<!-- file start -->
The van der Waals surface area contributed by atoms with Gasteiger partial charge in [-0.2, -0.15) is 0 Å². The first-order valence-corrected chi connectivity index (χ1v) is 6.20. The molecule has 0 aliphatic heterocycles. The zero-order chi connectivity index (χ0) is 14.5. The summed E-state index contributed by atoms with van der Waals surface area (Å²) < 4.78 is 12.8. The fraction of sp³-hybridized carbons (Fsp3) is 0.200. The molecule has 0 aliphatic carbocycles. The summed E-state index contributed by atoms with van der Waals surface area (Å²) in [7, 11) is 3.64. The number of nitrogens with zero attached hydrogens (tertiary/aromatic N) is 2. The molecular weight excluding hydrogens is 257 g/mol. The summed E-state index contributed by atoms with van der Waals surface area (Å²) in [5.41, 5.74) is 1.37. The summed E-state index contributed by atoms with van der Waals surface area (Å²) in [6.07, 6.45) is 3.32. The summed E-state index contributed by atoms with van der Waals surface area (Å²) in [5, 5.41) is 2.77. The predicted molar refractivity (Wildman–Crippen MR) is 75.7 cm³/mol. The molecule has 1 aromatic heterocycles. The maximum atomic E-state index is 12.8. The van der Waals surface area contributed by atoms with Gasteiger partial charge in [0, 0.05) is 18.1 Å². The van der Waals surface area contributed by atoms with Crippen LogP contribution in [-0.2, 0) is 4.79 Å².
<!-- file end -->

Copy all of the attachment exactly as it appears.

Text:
The van der Waals surface area contributed by atoms with Gasteiger partial charge in [-0.2, -0.15) is 0 Å². The first-order valence-corrected chi connectivity index (χ1v) is 6.20. The molecule has 0 aliphatic heterocycles. The zero-order chi connectivity index (χ0) is 14.5. The summed E-state index contributed by atoms with van der Waals surface area (Å²) < 4.78 is 12.8. The fraction of sp³-hybridized carbons (Fsp3) is 0.200. The molecule has 0 aliphatic carbocycles. The summed E-state index contributed by atoms with van der Waals surface area (Å²) in [7, 11) is 3.64. The number of nitrogens with zero attached hydrogens (tertiary/aromatic N) is 2. The molecular weight excluding hydrogens is 257 g/mol. The summed E-state index contributed by atoms with van der Waals surface area (Å²) in [5.41, 5.74) is 1.37. The summed E-state index contributed by atoms with van der Waals surface area (Å²) in [6.07, 6.45) is 3.32. The summed E-state index contributed by atoms with van der Waals surface area (Å²) in [5, 5.41) is 2.77. The predicted molar refractivity (Wildman–Crippen MR) is 75.7 cm³/mol. The molecule has 1 aromatic heterocycles. The maximum atomic E-state index is 12.8. The van der Waals surface area contributed by atoms with Gasteiger partial charge in [0, 0.05) is 18.1 Å². The van der Waals surface area contributed by atoms with Crippen LogP contribution in [-0.2, 0) is 4.79 Å².